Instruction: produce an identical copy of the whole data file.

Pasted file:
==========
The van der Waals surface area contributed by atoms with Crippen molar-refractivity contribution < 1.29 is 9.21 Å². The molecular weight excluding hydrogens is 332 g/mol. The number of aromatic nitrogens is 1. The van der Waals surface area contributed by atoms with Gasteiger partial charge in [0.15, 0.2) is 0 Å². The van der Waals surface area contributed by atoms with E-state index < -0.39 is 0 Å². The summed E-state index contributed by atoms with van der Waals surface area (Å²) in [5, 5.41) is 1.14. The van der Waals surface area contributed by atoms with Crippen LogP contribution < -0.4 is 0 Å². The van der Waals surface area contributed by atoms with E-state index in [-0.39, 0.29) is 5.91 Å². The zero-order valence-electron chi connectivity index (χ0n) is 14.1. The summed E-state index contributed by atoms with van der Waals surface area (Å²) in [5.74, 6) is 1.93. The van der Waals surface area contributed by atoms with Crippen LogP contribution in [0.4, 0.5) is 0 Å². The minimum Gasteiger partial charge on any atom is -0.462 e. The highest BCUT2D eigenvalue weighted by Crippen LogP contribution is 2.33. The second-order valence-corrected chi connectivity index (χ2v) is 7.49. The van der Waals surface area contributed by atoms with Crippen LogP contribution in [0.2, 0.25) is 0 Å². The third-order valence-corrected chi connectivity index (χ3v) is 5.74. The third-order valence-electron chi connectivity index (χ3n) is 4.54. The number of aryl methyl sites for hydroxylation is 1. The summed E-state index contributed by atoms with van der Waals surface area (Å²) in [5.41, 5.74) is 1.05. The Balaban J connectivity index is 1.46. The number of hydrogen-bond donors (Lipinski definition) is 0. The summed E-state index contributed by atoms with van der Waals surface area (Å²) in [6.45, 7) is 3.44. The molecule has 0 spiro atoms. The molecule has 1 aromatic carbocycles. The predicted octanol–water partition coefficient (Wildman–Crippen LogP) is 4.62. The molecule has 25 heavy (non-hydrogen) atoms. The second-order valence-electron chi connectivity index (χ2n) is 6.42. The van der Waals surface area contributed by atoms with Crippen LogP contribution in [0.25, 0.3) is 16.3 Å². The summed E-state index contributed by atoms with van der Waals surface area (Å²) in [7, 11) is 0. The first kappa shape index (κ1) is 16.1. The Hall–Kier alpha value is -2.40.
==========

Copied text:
The van der Waals surface area contributed by atoms with Crippen molar-refractivity contribution < 1.29 is 9.21 Å². The molecular weight excluding hydrogens is 332 g/mol. The number of aromatic nitrogens is 1. The van der Waals surface area contributed by atoms with Gasteiger partial charge in [0.15, 0.2) is 0 Å². The van der Waals surface area contributed by atoms with E-state index < -0.39 is 0 Å². The summed E-state index contributed by atoms with van der Waals surface area (Å²) in [5, 5.41) is 1.14. The van der Waals surface area contributed by atoms with Crippen LogP contribution < -0.4 is 0 Å². The van der Waals surface area contributed by atoms with E-state index in [-0.39, 0.29) is 5.91 Å². The zero-order valence-electron chi connectivity index (χ0n) is 14.1. The summed E-state index contributed by atoms with van der Waals surface area (Å²) in [5.74, 6) is 1.93. The van der Waals surface area contributed by atoms with Crippen LogP contribution in [0.4, 0.5) is 0 Å². The minimum Gasteiger partial charge on any atom is -0.462 e. The highest BCUT2D eigenvalue weighted by Crippen LogP contribution is 2.33. The second-order valence-corrected chi connectivity index (χ2v) is 7.49. The van der Waals surface area contributed by atoms with Crippen LogP contribution in [0.2, 0.25) is 0 Å². The third-order valence-corrected chi connectivity index (χ3v) is 5.74. The third-order valence-electron chi connectivity index (χ3n) is 4.54. The number of aryl methyl sites for hydroxylation is 1. The summed E-state index contributed by atoms with van der Waals surface area (Å²) in [5.41, 5.74) is 1.05. The Balaban J connectivity index is 1.46. The number of hydrogen-bond donors (Lipinski definition) is 0. The summed E-state index contributed by atoms with van der Waals surface area (Å²) in [6.45, 7) is 3.44. The molecule has 0 spiro atoms. The molecule has 1 aromatic carbocycles. The predicted octanol–water partition coefficient (Wildman–Crippen LogP) is 4.62. The molecule has 25 heavy (non-hydrogen) atoms. The second-order valence-electron chi connectivity index (χ2n) is 6.42. The van der Waals surface area contributed by atoms with Crippen LogP contribution in [0.25, 0.3) is 16.3 Å². The summed E-state index contributed by atoms with van der Waals surface area (Å²) in [7, 11) is 0. The first kappa shape index (κ1) is 16.1. The Hall–Kier alpha value is -2.40.